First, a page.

After 400 ppm: Science, Politics, and Social Natures in the Anthropocene
A workshop for junior scholars
Rutgers University, March 27-28, 2014
Keynote speaker: Sarah Whatmore, Oxford University
Atmospheric carbon dioxide concentrations now hover around 400 parts per million, a threshold that many scientists and environmentalists consider a path towards the catastrophic. At the same time, scholars in the social and natural sciences as well as the humanities are increasingly engaging with the notion that the planet has entered a new geological period, the Anthropocene, in which the Earth is fundamentally influenced by human activity on an unprecedented scale. As many critical observers have noted, conceptualizing the Anthropocene in terms of ‘the human species’ acquiring the capacity to act as a geological agent obscures difficult questions about the wildly divergent capacities among humans for both impacting the planet and adapting to socioecological disruptions of the sort now becoming increasingly commonplace (c.f. Chakrabarty 2009, Nixon 2011). This and other concerns underscore the importance of critical engagement with emerging narratives of the Anthropocene, particularly at the present moment as this still unstable discursive formation becomes an influential frame through which to understand and respond to a suite of interconnected social, ecological, and economic crises unfolding across the planet.
A recurrent concern throughout scholarly and popular discussions of the Anthropocene is science’s role in framing the crisis as well as finding its solutions. On the one hand, apocalyptic scenarios and questions about the human species’ chances for survival frequently accompany framings of science and technological expertise as the best, if indeed not the only, hope for responding effectively to cataclysmic threats (c.f. Launder and Thompson 2008). On the other hand, some philosophers and critical theorists argue that scientists’ appeals to truths ‘outside’ the reach of social or political forces ultimately amount to a refusal to take responsibility for the central role played by science in expanding humanity’s capacity to fundamentally transform the planet. From this perspective, science’s power to ameliorate the negative impacts of socioecological crises depends largely on abandoning “its…belief in detached objectivity [… and learning to] become reflexive about its own maintenance of the economic inequalities which make it possible” (Saldhana 2013). From both perspectives, however, it is clear that there can be no apolitical reckoning with science in the Anthropocene, leaving many scholars and thinkers to begin re-framing what constitutes politics and re-imagining what politics can do (Stengers 2005, Latour 2004, Whatmore 2002).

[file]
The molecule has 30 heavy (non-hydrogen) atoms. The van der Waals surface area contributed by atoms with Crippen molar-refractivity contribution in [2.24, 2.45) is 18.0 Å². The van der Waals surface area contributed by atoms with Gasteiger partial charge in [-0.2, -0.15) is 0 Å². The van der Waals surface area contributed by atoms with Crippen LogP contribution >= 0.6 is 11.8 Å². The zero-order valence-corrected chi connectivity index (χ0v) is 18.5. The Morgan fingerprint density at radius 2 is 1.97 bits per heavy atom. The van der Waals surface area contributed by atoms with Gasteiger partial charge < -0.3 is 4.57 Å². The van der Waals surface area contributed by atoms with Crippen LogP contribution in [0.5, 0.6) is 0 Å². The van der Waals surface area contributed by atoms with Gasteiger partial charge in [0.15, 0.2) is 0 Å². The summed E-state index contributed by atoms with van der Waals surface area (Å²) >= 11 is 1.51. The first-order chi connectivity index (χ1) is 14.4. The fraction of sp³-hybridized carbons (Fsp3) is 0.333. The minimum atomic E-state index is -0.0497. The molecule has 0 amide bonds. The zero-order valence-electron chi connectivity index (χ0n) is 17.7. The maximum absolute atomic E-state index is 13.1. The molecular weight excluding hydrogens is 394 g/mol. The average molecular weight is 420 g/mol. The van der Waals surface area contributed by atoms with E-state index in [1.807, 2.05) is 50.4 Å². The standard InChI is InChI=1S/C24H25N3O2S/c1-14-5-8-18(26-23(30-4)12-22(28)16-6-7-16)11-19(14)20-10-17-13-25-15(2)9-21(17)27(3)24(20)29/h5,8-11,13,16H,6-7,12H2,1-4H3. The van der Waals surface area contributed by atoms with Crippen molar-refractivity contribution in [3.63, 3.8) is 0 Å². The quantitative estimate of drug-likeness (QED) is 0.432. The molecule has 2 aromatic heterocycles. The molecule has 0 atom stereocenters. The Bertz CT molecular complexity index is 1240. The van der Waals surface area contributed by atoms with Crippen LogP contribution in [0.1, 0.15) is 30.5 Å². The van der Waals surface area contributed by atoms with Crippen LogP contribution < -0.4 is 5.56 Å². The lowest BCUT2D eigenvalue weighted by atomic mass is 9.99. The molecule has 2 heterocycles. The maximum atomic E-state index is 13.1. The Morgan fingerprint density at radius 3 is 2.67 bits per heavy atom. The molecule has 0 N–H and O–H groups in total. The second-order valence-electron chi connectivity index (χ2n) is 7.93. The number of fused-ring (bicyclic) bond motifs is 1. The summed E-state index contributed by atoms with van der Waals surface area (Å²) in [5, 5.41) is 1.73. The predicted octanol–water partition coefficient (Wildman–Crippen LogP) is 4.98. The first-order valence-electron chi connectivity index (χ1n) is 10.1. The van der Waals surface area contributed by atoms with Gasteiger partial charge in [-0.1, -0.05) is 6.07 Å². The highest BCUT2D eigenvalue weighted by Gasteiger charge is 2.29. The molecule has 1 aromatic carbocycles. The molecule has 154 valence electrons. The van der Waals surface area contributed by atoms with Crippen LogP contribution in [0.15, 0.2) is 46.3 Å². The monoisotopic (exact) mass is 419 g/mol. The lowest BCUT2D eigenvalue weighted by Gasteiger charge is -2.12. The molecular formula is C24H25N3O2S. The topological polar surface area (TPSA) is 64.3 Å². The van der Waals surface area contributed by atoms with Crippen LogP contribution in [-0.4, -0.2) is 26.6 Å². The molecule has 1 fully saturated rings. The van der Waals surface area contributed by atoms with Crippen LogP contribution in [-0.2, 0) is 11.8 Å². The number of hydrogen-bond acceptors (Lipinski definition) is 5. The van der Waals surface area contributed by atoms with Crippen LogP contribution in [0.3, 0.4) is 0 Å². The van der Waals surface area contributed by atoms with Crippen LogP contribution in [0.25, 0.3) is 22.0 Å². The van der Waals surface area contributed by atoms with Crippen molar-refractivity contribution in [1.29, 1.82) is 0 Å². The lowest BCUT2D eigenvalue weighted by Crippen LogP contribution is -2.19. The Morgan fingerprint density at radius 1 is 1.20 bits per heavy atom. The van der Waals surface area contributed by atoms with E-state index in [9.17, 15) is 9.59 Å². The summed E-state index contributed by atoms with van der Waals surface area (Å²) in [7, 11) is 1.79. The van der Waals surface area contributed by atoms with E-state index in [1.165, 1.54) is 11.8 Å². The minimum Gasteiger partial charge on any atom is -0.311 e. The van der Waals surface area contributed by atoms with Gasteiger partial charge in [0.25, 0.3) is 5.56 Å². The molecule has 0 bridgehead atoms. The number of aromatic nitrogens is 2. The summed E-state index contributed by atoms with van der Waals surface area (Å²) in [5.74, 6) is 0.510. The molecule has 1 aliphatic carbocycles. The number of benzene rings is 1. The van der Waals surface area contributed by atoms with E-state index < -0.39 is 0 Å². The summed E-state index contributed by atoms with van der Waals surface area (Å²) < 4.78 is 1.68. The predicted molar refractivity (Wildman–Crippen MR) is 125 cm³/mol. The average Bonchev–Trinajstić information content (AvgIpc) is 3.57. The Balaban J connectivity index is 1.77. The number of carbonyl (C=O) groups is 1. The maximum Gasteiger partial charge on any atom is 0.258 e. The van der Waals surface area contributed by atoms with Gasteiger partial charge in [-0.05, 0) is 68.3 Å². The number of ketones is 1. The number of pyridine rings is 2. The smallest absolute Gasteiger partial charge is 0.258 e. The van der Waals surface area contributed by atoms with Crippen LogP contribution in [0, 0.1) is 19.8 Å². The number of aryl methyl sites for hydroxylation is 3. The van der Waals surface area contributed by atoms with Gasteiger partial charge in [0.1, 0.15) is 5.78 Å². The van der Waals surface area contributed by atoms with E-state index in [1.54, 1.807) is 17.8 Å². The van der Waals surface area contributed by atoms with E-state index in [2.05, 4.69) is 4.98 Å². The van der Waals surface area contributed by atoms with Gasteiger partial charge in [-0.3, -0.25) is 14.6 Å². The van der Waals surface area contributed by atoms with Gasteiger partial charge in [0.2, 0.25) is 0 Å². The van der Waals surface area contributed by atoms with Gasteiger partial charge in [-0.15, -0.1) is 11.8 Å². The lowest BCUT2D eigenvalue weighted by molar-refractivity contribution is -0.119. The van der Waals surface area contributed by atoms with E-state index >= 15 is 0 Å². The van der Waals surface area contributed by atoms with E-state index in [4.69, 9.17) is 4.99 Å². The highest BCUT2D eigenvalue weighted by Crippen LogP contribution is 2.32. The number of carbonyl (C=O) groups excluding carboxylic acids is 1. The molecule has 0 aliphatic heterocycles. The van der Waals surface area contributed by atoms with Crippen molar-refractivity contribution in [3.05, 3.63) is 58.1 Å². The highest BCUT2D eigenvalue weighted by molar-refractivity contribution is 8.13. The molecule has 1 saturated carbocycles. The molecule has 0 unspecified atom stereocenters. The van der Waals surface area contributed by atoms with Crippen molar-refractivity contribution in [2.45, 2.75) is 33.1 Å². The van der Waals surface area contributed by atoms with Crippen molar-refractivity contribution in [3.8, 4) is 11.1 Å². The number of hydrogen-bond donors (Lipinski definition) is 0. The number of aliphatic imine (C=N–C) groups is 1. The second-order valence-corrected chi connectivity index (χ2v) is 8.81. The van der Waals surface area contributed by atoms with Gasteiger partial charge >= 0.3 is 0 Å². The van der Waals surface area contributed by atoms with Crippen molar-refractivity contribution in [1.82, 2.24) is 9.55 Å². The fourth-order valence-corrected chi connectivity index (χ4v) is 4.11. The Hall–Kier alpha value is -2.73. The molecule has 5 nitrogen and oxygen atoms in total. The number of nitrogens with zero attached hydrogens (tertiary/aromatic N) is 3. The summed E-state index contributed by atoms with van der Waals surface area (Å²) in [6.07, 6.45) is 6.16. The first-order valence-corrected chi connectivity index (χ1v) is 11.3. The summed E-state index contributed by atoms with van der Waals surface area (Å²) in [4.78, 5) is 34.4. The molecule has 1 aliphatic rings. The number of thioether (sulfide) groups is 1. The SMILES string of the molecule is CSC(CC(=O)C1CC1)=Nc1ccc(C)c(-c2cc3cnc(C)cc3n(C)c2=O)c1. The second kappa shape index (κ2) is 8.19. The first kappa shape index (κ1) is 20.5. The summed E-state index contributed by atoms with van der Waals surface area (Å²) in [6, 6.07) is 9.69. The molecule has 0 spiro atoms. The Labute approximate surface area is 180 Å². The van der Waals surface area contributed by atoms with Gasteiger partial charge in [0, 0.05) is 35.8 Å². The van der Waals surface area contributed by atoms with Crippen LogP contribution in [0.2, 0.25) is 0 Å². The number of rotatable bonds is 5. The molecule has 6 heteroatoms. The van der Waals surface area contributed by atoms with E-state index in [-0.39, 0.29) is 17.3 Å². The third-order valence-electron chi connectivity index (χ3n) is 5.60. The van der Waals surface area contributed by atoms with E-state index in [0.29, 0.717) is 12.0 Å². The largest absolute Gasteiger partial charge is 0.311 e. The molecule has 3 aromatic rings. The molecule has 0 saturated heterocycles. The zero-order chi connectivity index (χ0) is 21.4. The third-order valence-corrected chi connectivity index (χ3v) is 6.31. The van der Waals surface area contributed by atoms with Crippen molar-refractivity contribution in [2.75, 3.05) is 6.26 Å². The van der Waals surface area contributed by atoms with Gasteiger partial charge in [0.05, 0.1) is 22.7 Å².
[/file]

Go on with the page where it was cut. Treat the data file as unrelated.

This workshop brings together early career academics and advanced graduate students whose research engages critically with the ways in which this profound transformation of the planet and its support systems also entails shifts in our understandings and practices of science and politics. By nature an interdisciplinary discussion, we invite scholars from all disciplines to submit proposals for inclusion in a series of roundtable discussions before an open audience at Rutgers University, March 27-28, 2014.
We seek a wide range of research foci, but potential topics and questions might include:
-Concepts of the ‘political’ in the Anthropocene
-Strategies for doing science reflexively
-The Anthropocene and human exceptionalism
-The Anthropocene and the masculine fantasy of control over nature
-Narratives of redemption in the Anthropocene
-Biopolitics in the Anthropocene
-Gender and race in the Anthropocene
-Anthropocene and Gaia
-Governance in the Anthropocene
-Anthropocene and the commons
Event details and application process
The workshop is open to scholars in all fields who are interested in cross-disciplinary explorations into the changing nature of entanglements between science, nature/society, and politics. The event will consist of a series of non-concurrent roundtable discussions, in which each participant will offer a brief (<10 min) presentation of their work, followed by a discussion facilitated by a senior faculty moderator. Participants will be expected to circulate papers to and read papers of their fellow panelists in advance of the event. Please send a CV, an abstract of no more than 250 words describing your research, and a brief statement of how your work relates to the theme of the workshop. Deadline for submissions is December 31, 2013. Participants will be selected and notified by January 15, 2014.
Send application materials as one PDF file, and direct any questions, to:email@example.com.
For those traveling to the workshop, we will make every effort to arrange accommodations with graduate students and faculty based on availability. Limited funds to defray travel costs might also be available.
Sponsored by: The Departments of Geography and of Women’s and Gender Studies, The Center for Cultural Analysis, and the Graduate Geographers’ Project, each at Rutgers University
Chakrabarty, D. 2009. The Climate of History: Four Theses. Critical Inquiry 35 (2): 197–222.
Latour, B. 2009. Politics of Nature. Cambridge, MA: Harvard University Press.
Launder, B. E., and M. Thompson. 2008. Special Issue on Geoengineering. Philosophical Transactions of the Royal Society 366.
Nixon, Rob. 2011. Slow Violence and the Environmentalism of the Poor. Cambridge, MA: Harvard University Press.
Saldanha, A. 2013. Some Principles of Geocommunism. Retrieved from: http://www.geocritique.org/arun-saldanha-some-principles-of-geocommunism/
Stengers, Isabelle. 2005. The Cosmopolitical Proposal. In Making Things Public: Atmospheres of Democracy, ed. B. Latour and P. Weibel, 994–1003. Cambridge, MA: The MIT Press.
Whatmore, S. 2002. Hybrid Geographies: Natures Cultures Spaces. Thousand Oaks, CA: Sage Publications.